AIDS care vaginal gel to prevent HIV infection and Female sex behaviour determines the quality and quantity of sperm

By Live Dr - Thu Apr 02, 7:53 am

Vaginal gel prevents HIV infection among women

in clinical trials

BratBidgeBekah092.jpg serious as a heart attack. image by laurthebrat

A vaginal gel to prevent HIV infection has shown encouraging results in a clinical trial conducted on women in Africa and the US.

Findings of the recently concluded study, funded by the National Institute of Allergy and Infectious Diseases (NIAID), part of the NIH, were presented at the Conference on Retroviruses and Opportunistic Infections underway in Montreal.
Investigators found microbicide gel PRO 2000 safe and approximately 30 percent effective, as gel, foam or cream, which when applied to vaginal or anal orifice, may prevent male-to-female sexual transmission of HIV infection.
“Although more data are needed to conclusively determine whether PRO 2000 protects women from HIV infection, the results of this study are encouraging,” said NIAID director Anthony S. Fauci.
The Phase II/IIb clinical trial, which enrolled more than 3,000 women, is NIH’s first large clinical study of a microbicide.
“The study, while not conclusive, provides a glimmer of hope to millions of women at risk for HIV, especially young women in Africa,” added lead investigator Salim S.A. Karim, from the Centre for the AIDS Program of Research in South Africa.
“It provides the first signal that a microbicide gel may be able to protect women from HIV infection,” he said.
Currently, women make up half of all people worldwide living with HIV. In sub-Saharan Africa, women represent nearly 60 percent of adults living with HIV, and in several southern African countries young women are at least three times more likely to be HIV-positive than young men, said an NIAID release.
A separate clinical study sponsored by the Medical Research Council (MRC) and the Department for International Development of Britain that is currently testing PRO 2000 (0.5 percent dose) in preventing HIV infection among women in Africa could provide further insight into the microbicide’s effectiveness.
That Phase III study involving nearly 9,400 women is set to conclude in August 2009.
Source: Indo-Asian News Service

Female promiscuity raises quality of sperm in her

mates: study

Female behaviour determines the quality and quantity of sperm of her mating partner, says a new Canadian study.
If she is promiscuous, she can trigger changes in the quality and quantity of sperm of a male as he has to compete with other males to impregnate her.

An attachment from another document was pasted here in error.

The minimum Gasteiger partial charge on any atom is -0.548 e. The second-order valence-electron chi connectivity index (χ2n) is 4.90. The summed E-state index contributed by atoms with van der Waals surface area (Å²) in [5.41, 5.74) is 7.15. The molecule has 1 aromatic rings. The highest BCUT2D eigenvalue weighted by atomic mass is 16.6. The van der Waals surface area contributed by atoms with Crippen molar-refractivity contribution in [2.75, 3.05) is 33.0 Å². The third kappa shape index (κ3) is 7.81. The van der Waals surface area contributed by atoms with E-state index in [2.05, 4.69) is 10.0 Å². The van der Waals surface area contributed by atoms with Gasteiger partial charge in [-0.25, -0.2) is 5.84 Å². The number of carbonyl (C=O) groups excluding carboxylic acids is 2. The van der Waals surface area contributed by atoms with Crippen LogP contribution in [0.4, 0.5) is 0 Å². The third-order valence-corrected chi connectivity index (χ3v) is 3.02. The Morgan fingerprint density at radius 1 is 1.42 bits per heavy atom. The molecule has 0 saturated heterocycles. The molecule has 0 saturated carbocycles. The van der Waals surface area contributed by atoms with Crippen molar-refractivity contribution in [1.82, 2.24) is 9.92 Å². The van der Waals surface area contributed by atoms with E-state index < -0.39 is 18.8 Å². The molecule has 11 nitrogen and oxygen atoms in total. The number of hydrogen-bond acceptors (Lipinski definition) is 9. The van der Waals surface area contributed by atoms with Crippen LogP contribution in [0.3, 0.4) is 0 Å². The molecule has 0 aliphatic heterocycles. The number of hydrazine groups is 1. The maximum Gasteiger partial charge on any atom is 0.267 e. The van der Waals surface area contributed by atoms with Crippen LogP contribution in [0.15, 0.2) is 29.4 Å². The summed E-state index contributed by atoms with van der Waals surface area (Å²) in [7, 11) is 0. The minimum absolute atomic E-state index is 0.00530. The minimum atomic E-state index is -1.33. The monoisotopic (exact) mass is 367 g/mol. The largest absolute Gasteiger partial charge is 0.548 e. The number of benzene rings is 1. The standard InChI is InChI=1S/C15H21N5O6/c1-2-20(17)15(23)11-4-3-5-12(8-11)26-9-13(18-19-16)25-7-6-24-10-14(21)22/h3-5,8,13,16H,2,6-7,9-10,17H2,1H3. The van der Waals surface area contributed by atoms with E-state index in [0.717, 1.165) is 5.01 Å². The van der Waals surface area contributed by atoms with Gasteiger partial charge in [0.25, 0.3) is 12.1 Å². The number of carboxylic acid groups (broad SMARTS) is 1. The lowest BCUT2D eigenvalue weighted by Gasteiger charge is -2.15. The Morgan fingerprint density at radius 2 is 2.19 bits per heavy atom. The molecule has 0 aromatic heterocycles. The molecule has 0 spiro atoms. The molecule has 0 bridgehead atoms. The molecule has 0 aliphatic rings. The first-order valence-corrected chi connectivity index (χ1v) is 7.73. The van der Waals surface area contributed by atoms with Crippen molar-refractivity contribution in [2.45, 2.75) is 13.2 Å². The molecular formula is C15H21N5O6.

Only if he can produce better, larger and faster sperm than others does he stand a chance of impregnating her, says the study on fish by McMaster University at Hamilton near here.
The study says the idea that sperm would evolve to become more competitive when males compete for fertilisation seems obvious, but there has been little proof of this till date.
Its conclusions are based on the competition for reproduction among species of African fish that influences the sperm of suitors.
These fish exhibit diverse mating behaviours, ranging from strict monogamy to mating with many males in quick succession, a university statement said.
Sigal Balshine, study author and associate professor in the department of psychology, neuroscience and behaviour at the university, said: “In promiscuous species, we found that males produced larger and faster sperm than in closely related species that were monogamous.
“This research offers some of the first evidence that sperm has evolved to become more competitive in response to females mating with multiple males.”
Balshine said female promiscuity becomes a challenge for males when they have to compete with rival suitors to impregnate her.
As part of their study, researchers collected males from 29 closely related species found off the Zambian shores of Lake Tanganyika. They examined the relationship between promiscuity and sperm quality and then used computer simulations to assess how sperm evolved in these fish.
“Our analysis confirmed that sperm became more competitive only after a species shifted their mating behaviours to become more promiscuous,” the statement quoted study leader John Fitzpatrick as saying.
He said: “The first step in producing more competitive sperm was by influencing how much energy the sperm can produce. Just like a mechanic could make a car drive faster by installing a better engine, evolution appears to act first on the engine that drives sperm movement.”
The study has been published in the Proceedings of the National Academy of Sciences of the US.
Source: Indo-Asian News Service

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